Ferries capable of reaching narrow bays like Glebe foreshore need to have shallow hulls. Photo: Tim Bo

Posted by & filed under City News, Inner West Independent.

BY JOHN MOYLE

Ferries are only in the news when one crashes into a wharf or gets called Ferry McFerry Face, but for state politician Jamie Parker, they are big news all the time, as he garners support to see the introduction of ferry services into Glebe and Annandale.

“I have been pressing this issue in the local community since my election in 2011, and we have over 3,000 residents supporting the campaign to date,” Jamie Parker, Member for Balmain, says.

One look at the Glebe demographics from the 2016 Census shows that when the area is compared against destinations with similar statistics it has a reasonable argument for a ferry service.
According to the 2016 census Glebe and Forest Lodge has a population of 18,945, with 3,788 working full time and 1,802 working part time.

A further 2,500 people are shortly to be housed in the new Harold Park development, most of which will be full time and essential services workers.
Glebe also supports 1,945 businesses drawing people from within and outside the area.
The combined Glebe-Forest Lodge area has 7,500 people travelling for work each day, while 6,500 people commute into the suburbs daily.

Mr Parker’s report uses a figure of 8 per cent of Glebe’s working population to estimate the number of trips, with daily return trips totalling 1,200 trips, making a weekly total of 6,000 return trips.
This does not take into account the large numbers of students, retirees and tourists who would use the service throughout the week and weekends.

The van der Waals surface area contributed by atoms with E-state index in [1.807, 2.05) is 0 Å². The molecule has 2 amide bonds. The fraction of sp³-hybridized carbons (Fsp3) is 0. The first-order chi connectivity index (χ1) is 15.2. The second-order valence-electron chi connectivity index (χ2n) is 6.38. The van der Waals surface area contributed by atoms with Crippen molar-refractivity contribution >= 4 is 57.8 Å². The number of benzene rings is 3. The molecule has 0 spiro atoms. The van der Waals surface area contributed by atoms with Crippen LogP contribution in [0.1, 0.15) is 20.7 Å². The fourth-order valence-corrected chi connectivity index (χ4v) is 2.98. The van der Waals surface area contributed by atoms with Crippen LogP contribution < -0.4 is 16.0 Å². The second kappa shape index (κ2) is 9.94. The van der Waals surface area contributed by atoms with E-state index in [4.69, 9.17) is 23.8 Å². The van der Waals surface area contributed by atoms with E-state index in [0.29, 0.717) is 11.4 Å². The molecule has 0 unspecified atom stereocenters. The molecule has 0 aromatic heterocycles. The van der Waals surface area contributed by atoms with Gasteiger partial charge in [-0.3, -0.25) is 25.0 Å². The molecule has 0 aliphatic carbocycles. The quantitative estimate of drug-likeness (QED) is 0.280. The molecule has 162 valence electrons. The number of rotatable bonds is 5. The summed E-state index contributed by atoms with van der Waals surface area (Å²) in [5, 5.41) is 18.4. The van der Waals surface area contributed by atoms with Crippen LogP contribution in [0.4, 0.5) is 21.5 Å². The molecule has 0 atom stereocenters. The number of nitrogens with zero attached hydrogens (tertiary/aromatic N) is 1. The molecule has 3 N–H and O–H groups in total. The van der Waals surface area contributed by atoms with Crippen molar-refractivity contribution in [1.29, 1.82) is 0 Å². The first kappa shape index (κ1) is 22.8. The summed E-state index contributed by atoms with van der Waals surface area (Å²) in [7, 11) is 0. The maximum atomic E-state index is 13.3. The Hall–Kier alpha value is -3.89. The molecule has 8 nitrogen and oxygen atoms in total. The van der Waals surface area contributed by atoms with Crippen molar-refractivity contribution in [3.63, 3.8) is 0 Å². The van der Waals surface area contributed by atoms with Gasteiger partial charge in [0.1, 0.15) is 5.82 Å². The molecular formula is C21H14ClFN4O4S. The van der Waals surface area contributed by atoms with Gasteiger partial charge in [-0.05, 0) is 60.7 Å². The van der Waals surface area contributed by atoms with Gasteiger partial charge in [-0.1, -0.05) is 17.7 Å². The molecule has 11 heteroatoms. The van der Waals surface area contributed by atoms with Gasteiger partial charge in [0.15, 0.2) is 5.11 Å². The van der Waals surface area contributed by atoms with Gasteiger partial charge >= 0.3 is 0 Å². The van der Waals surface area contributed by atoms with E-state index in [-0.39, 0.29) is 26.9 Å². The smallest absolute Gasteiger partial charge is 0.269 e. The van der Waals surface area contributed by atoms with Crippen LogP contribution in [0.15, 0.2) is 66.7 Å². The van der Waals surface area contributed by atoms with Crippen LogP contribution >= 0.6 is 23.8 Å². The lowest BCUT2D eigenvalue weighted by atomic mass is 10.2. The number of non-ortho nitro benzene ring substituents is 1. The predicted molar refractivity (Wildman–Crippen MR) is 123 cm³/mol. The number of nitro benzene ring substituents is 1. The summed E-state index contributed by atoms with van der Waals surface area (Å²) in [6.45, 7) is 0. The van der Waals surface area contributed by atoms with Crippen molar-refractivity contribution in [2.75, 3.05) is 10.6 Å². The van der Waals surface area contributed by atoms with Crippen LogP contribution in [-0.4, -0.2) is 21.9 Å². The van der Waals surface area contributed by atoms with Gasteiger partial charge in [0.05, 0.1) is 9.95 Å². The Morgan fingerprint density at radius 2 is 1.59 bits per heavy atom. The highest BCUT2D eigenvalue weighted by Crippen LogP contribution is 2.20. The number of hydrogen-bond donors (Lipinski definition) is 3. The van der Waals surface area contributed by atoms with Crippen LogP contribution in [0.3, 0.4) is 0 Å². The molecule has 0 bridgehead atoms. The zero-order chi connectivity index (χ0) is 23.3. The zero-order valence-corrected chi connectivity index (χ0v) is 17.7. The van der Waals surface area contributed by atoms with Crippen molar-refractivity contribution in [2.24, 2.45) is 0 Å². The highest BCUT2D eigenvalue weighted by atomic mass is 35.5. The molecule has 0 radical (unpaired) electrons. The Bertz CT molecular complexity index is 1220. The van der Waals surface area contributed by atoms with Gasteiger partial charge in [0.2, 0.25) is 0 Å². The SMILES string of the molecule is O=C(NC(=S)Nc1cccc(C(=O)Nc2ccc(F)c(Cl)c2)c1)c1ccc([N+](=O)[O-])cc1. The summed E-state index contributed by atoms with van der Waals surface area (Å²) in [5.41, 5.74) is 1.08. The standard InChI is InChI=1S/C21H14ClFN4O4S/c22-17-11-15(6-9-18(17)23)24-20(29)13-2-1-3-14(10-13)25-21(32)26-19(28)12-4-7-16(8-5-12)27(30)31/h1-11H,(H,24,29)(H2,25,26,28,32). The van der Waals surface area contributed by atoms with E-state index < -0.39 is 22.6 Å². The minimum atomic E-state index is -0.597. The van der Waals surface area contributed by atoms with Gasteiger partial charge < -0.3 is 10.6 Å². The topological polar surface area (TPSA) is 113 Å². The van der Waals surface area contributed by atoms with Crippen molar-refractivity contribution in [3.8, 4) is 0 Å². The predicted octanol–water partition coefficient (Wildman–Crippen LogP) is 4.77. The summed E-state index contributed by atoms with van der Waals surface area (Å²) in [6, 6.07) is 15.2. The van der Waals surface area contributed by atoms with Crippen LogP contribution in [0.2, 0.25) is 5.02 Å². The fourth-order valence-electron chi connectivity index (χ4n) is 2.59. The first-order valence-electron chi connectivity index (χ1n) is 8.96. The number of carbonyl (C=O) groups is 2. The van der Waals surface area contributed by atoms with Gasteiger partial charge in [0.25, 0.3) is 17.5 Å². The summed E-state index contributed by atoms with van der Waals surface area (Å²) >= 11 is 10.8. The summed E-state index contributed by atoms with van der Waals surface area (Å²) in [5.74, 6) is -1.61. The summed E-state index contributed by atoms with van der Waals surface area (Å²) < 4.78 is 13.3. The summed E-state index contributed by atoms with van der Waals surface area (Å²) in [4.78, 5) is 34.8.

The report summary commissioned by Mr Parker calculates that inner city locations sharing similar residential density to Glebe can be used to model the number of potential ferry users for Glebe.
Figures for Kirribilli show that 9.1 per cent of the suburb’s workers use ferry travel, while Balmain is 6.9 per cent and jumps to 23 per cent for Balmain East.

Glebe is currently serviced by the Dulwich Hill light rail, with stations at Glebe and Jubilee Park, and bus routes along Glebe Point Road and Parramatta Road.

Parker’s vision for a Glebe ferry service is nothing new, as it has an infamous historical precedent.
“Matthew Burns operated a ferry service to Glebe Point and Annandale in 1880, with the ferry wharf being at the end of Ferry Road,” Ted McKeown, past president, Glebe Society, says.
“The fare into the city was a penny, but in 1903 the service went broke and was abandoned.”

Locating a ferry wharf at the bottom of Ferry Road today could be problematic due to the foreshore area being home to The BoatHouse on Blackwattle Bay restaurant and Sydney University’s Women’s Rowing Club.
“I didn’t even know about a ferry wharf for here,” Jan, receptionist, The Boathouse says, while no one from the rowing club was available for comment.

But the proposal is far more than one politician’s pet project, and is being seriously discussed by stakeholder including Transport for NSW and private ferry operators SeaLink.
“The government has adopted the proposal for a ferry stop at Glebe in their long term plan for Sydney ferries and we need to make that a reality,” Parker adds.